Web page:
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Cell Metab. 2014 Aug 5;20(2):346-58. doi: 10.1016/j.cmet.2014.05.018. Epub 2014 Jun 26.

Psychological stress activates a dorsomedial hypothalamus-medullary raphe circuit driving brown adipose tissue thermogenesis and hyperthermia.

Author information

1
Career-Path Promotion Unit for Young Life Scientists, Kyoto University, Sakyo-ku, Kyoto 606-8501, Japan.
2
Department of Morphological Brain Science, Graduate School of Medicine, Kyoto University, Sakyo-ku, Kyoto 606-8501, Japan.
3
Career-Path Promotion Unit for Young Life Scientists, Kyoto University, Sakyo-ku, Kyoto 606-8501, Japan; PRESTO, Japan Science and Technology Agency, Kawaguchi, Saitama 332-0012, Japan. Electronic address: kazu@cp.kyoto-u.ac.jp.

Abstract

Psychological stress-induced hyperthermia (PSH) is a fundamental autonomic stress response observed in many mammalian species. Here we show a hypothalamomedullary, glutamatergic neural pathway for psychological stress signaling that drives the sympathetic thermogenesis in brown adipose tissue (BAT) that contributes to PSH. Using in vivo drug nanoinjections into rat brain and thermotelemetry, we demonstrate that the rostral medullary raphe region (rMR) and dorsomedial hypothalamus (DMH) mediate a psychosocial stress-induced thermogenesis in BAT and PSH. Functional neuroanatomy indicates that the DMH functions as a hub for stress signaling, with monosynaptic projections to the rMR for sympathetic outputs and to the paraventricular hypothalamic nucleus for neuroendocrine outputs. Optogenetic experiments showed that the DMH-rMR monosynaptic pathway drives BAT thermogenesis and cardiovascular responses. These findings make an important contribution to our understanding of the central autonomic circuitries linking stress coping with energy homeostasis-potentially underlying the etiology of psychogenic fever, a major psychosomatic symptom.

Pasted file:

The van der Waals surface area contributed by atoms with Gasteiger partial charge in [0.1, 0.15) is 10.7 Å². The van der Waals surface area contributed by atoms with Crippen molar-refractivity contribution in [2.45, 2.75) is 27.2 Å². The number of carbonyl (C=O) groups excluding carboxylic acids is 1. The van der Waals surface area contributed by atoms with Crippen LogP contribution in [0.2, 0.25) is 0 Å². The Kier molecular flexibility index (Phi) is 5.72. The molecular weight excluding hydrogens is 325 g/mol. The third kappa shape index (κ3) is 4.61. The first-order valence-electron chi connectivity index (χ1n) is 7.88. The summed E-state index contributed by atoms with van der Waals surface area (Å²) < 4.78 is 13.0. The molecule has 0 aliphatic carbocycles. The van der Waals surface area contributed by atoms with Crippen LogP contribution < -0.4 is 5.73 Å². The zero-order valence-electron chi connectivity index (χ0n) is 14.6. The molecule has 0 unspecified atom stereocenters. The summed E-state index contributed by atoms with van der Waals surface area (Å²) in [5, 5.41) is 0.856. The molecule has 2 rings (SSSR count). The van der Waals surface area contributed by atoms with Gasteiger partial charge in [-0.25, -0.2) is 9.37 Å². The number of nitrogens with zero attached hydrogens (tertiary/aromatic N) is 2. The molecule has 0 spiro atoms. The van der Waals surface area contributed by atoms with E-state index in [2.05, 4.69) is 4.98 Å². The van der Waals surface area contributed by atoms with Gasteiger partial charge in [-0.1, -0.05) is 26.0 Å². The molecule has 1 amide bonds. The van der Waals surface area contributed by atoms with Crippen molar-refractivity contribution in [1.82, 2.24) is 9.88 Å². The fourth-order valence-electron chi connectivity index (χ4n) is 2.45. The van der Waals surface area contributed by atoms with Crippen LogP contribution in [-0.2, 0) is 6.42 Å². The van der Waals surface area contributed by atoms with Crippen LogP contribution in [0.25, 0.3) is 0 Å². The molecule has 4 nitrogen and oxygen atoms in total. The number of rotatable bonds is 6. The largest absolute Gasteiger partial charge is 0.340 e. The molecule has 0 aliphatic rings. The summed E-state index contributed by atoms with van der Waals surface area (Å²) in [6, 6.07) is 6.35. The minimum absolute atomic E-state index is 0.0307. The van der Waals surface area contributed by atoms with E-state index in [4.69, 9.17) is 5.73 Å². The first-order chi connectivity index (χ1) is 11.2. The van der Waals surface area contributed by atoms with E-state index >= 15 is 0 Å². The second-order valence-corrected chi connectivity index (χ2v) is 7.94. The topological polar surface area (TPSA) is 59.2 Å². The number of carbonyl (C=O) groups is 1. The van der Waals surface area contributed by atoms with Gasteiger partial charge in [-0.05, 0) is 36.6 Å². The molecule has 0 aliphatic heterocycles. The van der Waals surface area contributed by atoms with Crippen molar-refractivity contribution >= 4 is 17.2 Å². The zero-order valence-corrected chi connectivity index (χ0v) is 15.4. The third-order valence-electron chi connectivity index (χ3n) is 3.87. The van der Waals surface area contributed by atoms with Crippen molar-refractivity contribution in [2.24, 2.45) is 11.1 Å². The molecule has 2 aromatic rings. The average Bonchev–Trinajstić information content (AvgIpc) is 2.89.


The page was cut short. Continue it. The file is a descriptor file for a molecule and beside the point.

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PMID:
24981837
DOI:
10.1016/j.cmet.2014.05.018
[Indexed for MEDLINE]
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